Mending Justice: Sentinel Event Reviews

How should the criminal justice system respond to errors?

A common response is to seek out “bad apples,” apportion blame, and conclude that the error has been dealt with once that individual is punished or a policy is changed.

But errors in a complex system are rarely the result of a single act or event. In medicine, aviation and other high-risk enterprises, serious errors are regarded as system errors or “organizational accidents.” Organizational accidents are potential “sentinel events,” incidents that could signal more complex flaws that threaten the integrity of the system as a whole. These other complex systems have developed sentinel event reviews — nonblaming, all-stakeholder, forward-leaning mechanisms — to go beyond disciplining rule-breakers in an effort to minimize the risk of similar errors in the future and improve overall system reliability.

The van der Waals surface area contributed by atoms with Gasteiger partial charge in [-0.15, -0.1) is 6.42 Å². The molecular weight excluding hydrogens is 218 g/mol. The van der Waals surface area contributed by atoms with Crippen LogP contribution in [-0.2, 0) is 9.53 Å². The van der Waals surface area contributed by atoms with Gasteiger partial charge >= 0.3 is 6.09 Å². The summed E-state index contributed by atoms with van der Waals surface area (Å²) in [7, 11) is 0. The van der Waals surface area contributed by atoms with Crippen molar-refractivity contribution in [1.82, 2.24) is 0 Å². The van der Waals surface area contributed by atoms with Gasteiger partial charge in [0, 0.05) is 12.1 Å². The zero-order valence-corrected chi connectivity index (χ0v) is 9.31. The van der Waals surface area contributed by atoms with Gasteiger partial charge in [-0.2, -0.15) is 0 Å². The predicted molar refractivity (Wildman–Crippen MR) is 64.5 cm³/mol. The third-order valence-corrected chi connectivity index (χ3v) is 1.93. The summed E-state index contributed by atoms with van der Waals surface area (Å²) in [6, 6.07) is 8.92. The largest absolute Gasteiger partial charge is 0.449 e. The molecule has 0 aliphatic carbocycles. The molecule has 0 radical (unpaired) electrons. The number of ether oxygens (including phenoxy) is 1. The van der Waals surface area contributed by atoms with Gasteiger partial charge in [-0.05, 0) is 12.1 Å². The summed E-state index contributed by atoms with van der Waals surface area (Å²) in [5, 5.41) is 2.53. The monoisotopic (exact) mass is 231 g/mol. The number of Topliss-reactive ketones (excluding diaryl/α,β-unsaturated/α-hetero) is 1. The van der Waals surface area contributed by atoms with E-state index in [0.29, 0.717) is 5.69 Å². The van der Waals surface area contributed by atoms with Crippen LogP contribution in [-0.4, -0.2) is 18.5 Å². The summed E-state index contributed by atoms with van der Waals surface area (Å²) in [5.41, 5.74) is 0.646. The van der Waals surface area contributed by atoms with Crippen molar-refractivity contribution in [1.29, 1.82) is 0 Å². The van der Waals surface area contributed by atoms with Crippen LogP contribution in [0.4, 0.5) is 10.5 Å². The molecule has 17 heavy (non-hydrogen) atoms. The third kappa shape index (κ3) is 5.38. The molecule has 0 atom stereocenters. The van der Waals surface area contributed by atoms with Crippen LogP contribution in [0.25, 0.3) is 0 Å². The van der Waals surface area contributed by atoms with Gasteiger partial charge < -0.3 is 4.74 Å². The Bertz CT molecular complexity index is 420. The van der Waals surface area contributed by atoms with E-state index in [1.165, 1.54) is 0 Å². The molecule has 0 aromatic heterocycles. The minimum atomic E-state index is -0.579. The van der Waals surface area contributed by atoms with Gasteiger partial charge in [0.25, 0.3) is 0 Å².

Mending Justice: Sentinel Event Reviews explores the potential to learn from errors in the criminal justice system by applying a sentinel event review approach.

The primary essay — written by James Doyle, a Visiting Fellow with NIJ for two years — discusses how principles used by aviation and medicine to improve outcomes could be adopted in criminal justice.

The book includes a message from the Attorney General and 16 commentaries from highly respected representatives of criminal justice researchers, practitioners and other stakeholders.

Jump directly to specific sections of the book:

Learn more about:

Date updated: October 28, 2014